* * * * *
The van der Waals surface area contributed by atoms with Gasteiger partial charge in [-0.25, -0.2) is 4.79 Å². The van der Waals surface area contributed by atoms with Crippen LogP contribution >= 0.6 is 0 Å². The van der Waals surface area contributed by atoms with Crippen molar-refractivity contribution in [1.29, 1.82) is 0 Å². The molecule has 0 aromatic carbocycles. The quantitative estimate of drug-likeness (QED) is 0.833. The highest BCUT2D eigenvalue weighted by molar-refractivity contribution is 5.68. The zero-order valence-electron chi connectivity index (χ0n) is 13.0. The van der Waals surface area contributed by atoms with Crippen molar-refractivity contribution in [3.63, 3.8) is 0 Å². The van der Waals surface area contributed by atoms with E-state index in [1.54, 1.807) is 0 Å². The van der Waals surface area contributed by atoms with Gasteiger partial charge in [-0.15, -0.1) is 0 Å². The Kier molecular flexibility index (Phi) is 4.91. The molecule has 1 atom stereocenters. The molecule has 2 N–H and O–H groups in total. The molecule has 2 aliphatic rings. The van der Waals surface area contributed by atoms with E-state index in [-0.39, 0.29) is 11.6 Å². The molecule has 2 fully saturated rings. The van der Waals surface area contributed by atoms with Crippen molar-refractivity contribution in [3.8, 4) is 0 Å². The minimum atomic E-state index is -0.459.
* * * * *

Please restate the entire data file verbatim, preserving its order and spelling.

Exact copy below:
The van der Waals surface area contributed by atoms with Gasteiger partial charge in [-0.25, -0.2) is 4.79 Å². The van der Waals surface area contributed by atoms with Crippen LogP contribution >= 0.6 is 0 Å². The van der Waals surface area contributed by atoms with Crippen molar-refractivity contribution in [1.29, 1.82) is 0 Å². The molecule has 0 aromatic carbocycles. The quantitative estimate of drug-likeness (QED) is 0.833. The highest BCUT2D eigenvalue weighted by molar-refractivity contribution is 5.68. The zero-order valence-electron chi connectivity index (χ0n) is 13.0. The van der Waals surface area contributed by atoms with Crippen molar-refractivity contribution in [3.63, 3.8) is 0 Å². The van der Waals surface area contributed by atoms with E-state index in [1.54, 1.807) is 0 Å². The van der Waals surface area contributed by atoms with Gasteiger partial charge in [-0.15, -0.1) is 0 Å². The Kier molecular flexibility index (Phi) is 4.91. The molecule has 1 atom stereocenters. The molecule has 2 N–H and O–H groups in total. The molecule has 2 aliphatic rings. The van der Waals surface area contributed by atoms with E-state index in [-0.39, 0.29) is 11.6 Å². The molecule has 2 fully saturated rings. The van der Waals surface area contributed by atoms with Crippen molar-refractivity contribution in [3.8, 4) is 0 Å². The minimum atomic E-state index is -0.459.